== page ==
Here
and
Now

opinions

Should ICC intervene over U.S. torture abroad?

24 Comments

The U.S. Senate Intelligence Committee report released in December contains a number of accounts of “enhanced interrogation techniques” used as part of the CIA.’s interrogation program during the Bush administration. Some of the countries where torture is said to have occurred are covered by the jurisdiction of the International Criminal Court (ICC). This means that if the United States does not properly investigate and prosecute these cases, the ICC could step in.

The ICC is a court of last resort – it operates in complement to national courts. If a national system is willing and able to investigate and prosecute a case in good faith, the case can’t be tried at the ICC. Any country can avoid ICC exposure for its nationals, then, by undertaking good-faith prosecutions.

U.S. courts are certainly able to prosecute these cases, but willingness is another matter. To date, there has been little inclination to pursue “enhanced interrogation” cases – aside from a handful of lower-level cases related to Abu Ghraib. While an assistant U.S. attorney conducted an earlier investigation into CIA misconduct, the conclusion – that not a single case out of the 101 examined (including two fatalities) should be prosecuted – somewhat strains credulity. The United States needs to re-examine these findings or conduct new investigations in light of current information.

If the ICC were to step in, would it have a strong case? The ICC has jurisdiction over some (but not all) of the misconduct covered by the Senate report. Because the United States is not a party to the court’s Rome Statute, the ICC only has jurisdiction if U.S. nationals commit crimes in the territory of an ICC state party. That would cover CIA conduct in ICC state parties such as Afghanistan, Poland, Romania, and Lithuania – all believed to have housed secret CIA “black sites.” Conduct in other countries that are not parties to the court, such as Thailand (the location of another presumed black site), Cuba (the location of the Guantanamo Bay detention facilities), and Iraq (the location of the infamous Abu Ghraib prison) is beyond the court’s reach.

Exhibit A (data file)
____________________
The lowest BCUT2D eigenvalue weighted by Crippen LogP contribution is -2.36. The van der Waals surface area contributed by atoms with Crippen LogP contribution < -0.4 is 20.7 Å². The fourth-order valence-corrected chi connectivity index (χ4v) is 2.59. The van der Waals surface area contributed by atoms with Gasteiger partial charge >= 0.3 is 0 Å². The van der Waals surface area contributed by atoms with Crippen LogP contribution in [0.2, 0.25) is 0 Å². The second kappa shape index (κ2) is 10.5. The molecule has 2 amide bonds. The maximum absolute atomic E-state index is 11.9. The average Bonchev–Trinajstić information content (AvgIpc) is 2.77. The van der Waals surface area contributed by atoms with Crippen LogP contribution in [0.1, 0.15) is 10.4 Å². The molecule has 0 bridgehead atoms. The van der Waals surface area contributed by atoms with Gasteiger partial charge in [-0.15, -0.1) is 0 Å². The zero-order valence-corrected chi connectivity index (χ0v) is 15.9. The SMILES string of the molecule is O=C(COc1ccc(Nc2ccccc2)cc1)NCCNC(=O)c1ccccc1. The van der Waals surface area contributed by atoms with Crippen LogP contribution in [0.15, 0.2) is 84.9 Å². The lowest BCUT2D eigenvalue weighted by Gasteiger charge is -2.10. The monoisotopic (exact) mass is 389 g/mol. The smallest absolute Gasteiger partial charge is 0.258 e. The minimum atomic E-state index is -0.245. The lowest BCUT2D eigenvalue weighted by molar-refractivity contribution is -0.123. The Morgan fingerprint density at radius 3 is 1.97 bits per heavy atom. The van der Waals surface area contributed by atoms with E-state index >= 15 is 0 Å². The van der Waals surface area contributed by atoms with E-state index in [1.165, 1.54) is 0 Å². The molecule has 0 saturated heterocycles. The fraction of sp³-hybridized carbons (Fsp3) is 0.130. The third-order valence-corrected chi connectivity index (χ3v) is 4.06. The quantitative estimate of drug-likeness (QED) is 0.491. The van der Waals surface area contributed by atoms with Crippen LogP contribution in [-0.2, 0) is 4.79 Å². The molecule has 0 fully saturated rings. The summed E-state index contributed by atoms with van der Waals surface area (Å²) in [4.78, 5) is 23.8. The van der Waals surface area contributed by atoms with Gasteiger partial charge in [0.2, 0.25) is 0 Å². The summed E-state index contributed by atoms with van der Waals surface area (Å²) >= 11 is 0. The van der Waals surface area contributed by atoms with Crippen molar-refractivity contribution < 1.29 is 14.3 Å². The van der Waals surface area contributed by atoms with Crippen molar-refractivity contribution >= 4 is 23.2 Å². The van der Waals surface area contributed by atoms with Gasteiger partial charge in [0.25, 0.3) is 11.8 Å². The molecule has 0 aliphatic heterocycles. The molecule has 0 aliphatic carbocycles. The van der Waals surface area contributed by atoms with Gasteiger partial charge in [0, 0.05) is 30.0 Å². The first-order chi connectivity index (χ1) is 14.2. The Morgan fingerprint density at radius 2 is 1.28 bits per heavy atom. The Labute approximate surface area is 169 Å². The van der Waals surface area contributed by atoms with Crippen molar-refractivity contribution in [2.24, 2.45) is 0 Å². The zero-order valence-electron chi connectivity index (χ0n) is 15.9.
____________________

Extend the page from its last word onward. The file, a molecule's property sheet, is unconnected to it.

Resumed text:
The court also has a high gravity threshold. It is designed to try only the most serious cases of concern to the international community. While the cases at issue certainly are serious, and many individuals were detained in Afghanistan (indeed, we know the prosecutor is already preliminarily examining U.S. conduct there), the number held at each CIA black site is much smaller.

The Senate report apparently covers 39 detainees held in various countries. Would the court aggregate gravity (combine situations) to look at these cases as a whole? That is a novel issue. And, even if it did, the total number still may not trigger the court’s threshold, considering that not all 39 instances discussed in the Senate report occurred in states where the court has jurisdiction.

In addition, the ICC is only able to prosecute torture as a crime against humanity or a war crime, not as a freestanding crime. To be a crime against humanity, torture must be part of a “widespread or systematic” attack against a civilian population. Should members of al-Qaida be considered civilians or belligerents fighting out of uniform? This is a contentious issue, but the United States could make a fair case for the latter, given the armed attack of 9/11 and the ensuing armed conflict in Afghanistan. If members of al-Qaida are to be considered belligerents, rather than civilians, then the reports of torture cannot be prosecuted as crimes against humanity.

Torture can also constitute a war crime, which the ICC has jurisdiction over – in particular when it is part of a “plan or policy,” which seems to be the situation here. Yet, many take issue with expansive U.S. claims of “armed conflict” – but doing so ironically could make “war crimes” charges inapplicable.

Whether U.S. actions fall within a war or peacetime framework – or a bit of both – is a complex question. Yet, presumably, one or the other framework – and hence one crime or the other – will apply. These issues make any case quite complex.

Finally, the court would have to prove any charges through admissible evidence, meaning it would need to obtain sufficient non-classified information. Currently, only a redacted summary of the Senate report is publicly available. Would the ICC be able to obtain sufficient evidence to build cases? Technically, since the United States is not party to the ICC’s Rome Statute, it has no legal obligation to cooperate with the court.

The ICC prosecutor recently withdrew charges against Kenyan President Uhuru Kenyatta because the ICC was unable to obtain evidence – not because the evidence wasn’t there, but because Kenya, despite being a state party, would not turn it over, or put pressure on key witnesses. Obtaining sufficient evidence, where much of it may be classified, would be a serious consideration.